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Pets are now protected by Massachusetts domestic violence laws

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Pets Are Now Protected By New Massachusetts Domestic Violence Laws

In the last 12 months, Massachusetts has passed a number of new legislation that is designed to protect the victims of domestic violence. In a legal move that is among the first of its kind in the country, pets are now being afforded the same protections as their human owners. The new law was signed into legislation by Governor Deval Patrick in the summer of 2012, but it wasn’t until November of 2012 until the law was first used in a court of law.

In the precedent setting case, a dog named Panzer, who is a Lab mix, became the very first dog to be included in a restraining order. The dog was included in the order against its owner’s abuser because the abuser had put the dog, the female owner, and an unnamed child in immediate danger.

The authors of this bill pushed for its creation because of a proven link between animal abuse and domestic violence – two incidences that seem to go hand in hand with one another. This is an emerging pattern that has been recognized by experts all over the country, and Massachusetts lawmakers have taken the first steps to stop it in its tracks. Many abusers frequently use pets to provide leverage in domestic abuse situations where they are trying to gain control.

They may use pets to coerce or frighten a victim into doing what they want. Many times, the victims of abuse are often afraid to leave their abusers because of fear of what the predators will do to their pets. In some studies, more than 70% of abused women have stated that their abusers threatened the well-being of their pets. In an interview, the owner of Panzer agreed with this sentiment, stating to WBZ-TV of Boston that:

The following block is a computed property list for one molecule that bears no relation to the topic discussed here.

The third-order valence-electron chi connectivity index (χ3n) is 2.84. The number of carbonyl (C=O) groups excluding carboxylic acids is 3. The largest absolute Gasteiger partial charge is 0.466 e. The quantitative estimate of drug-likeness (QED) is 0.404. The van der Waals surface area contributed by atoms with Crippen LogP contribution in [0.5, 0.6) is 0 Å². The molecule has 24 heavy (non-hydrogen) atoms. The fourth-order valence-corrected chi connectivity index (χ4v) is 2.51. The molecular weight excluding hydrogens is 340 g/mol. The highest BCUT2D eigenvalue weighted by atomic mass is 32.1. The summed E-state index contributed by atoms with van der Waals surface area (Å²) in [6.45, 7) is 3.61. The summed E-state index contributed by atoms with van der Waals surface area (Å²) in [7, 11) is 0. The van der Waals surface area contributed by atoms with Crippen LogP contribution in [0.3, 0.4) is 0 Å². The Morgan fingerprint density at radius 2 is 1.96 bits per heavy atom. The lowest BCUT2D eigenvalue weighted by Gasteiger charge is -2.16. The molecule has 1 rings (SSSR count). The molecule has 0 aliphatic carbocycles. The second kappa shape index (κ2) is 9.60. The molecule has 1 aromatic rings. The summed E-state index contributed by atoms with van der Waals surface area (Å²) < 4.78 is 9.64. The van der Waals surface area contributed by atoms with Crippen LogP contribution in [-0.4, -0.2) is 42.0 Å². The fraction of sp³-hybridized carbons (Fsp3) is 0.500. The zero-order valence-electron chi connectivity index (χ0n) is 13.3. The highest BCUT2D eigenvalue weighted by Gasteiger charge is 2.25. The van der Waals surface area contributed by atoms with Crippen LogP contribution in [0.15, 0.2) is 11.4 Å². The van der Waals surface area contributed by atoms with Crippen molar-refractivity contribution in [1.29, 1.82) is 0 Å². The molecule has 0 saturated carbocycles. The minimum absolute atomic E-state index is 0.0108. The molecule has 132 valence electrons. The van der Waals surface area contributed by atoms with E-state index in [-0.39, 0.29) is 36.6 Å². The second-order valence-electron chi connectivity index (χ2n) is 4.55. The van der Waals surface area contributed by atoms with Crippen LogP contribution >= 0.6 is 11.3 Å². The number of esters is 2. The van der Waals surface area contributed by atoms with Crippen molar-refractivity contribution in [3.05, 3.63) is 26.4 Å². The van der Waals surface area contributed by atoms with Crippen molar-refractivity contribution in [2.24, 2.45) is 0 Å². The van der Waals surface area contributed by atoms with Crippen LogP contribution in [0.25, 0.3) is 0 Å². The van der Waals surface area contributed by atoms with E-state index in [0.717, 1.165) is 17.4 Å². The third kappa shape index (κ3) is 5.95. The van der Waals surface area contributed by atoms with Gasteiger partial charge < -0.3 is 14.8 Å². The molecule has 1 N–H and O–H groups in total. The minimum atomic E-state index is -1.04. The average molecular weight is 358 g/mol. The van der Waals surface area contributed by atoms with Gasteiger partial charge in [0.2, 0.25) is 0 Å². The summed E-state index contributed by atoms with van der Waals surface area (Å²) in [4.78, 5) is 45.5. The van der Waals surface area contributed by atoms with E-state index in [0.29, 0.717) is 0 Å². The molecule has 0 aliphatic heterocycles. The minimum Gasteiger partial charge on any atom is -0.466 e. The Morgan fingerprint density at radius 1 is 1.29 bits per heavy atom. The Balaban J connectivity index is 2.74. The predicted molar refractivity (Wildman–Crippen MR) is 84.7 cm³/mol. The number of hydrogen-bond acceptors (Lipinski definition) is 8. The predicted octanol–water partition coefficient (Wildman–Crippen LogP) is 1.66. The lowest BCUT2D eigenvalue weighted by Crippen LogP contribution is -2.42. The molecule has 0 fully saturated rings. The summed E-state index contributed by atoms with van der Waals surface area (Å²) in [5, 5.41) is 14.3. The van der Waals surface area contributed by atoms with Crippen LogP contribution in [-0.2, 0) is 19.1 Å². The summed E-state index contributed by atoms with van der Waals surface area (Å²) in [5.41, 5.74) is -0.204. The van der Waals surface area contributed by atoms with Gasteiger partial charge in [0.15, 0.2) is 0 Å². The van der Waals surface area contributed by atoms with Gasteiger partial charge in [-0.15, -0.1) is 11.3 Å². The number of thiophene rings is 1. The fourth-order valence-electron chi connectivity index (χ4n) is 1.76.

"He's a good dog. He didn't deserve that… It has given me 100 percent piece of mind.”

In a separate interview with the CBS affiliate, the Phil Tavares, the chief of police for Marshfield stated:

“Animals are often used as a tool for emotional abuse. The batterer, the abuser will use an animal to seek revenge on or try to control one of the victims.”

In having this law enacted, Massachusetts police officers hope that future victims will feel empowered to leave their abusers and to provide their pets with a safe haven. Panzer was initially placed with a foster family in the Marshfield area, but he has since been reunited with his owner. In the Panzer case, the alleged abuser had a violent history of assault and battery.

Panzer’s owner has stated that she wanted to share her story on a public platform, so that her experiences could help others who have been in similar situations. It is her hope that these victims will gain the confidence needed to leave their undesirable circumstances.

This case is among the first of its kind in Massachusetts, and lawmakers hope that it will set an example for other states in the future.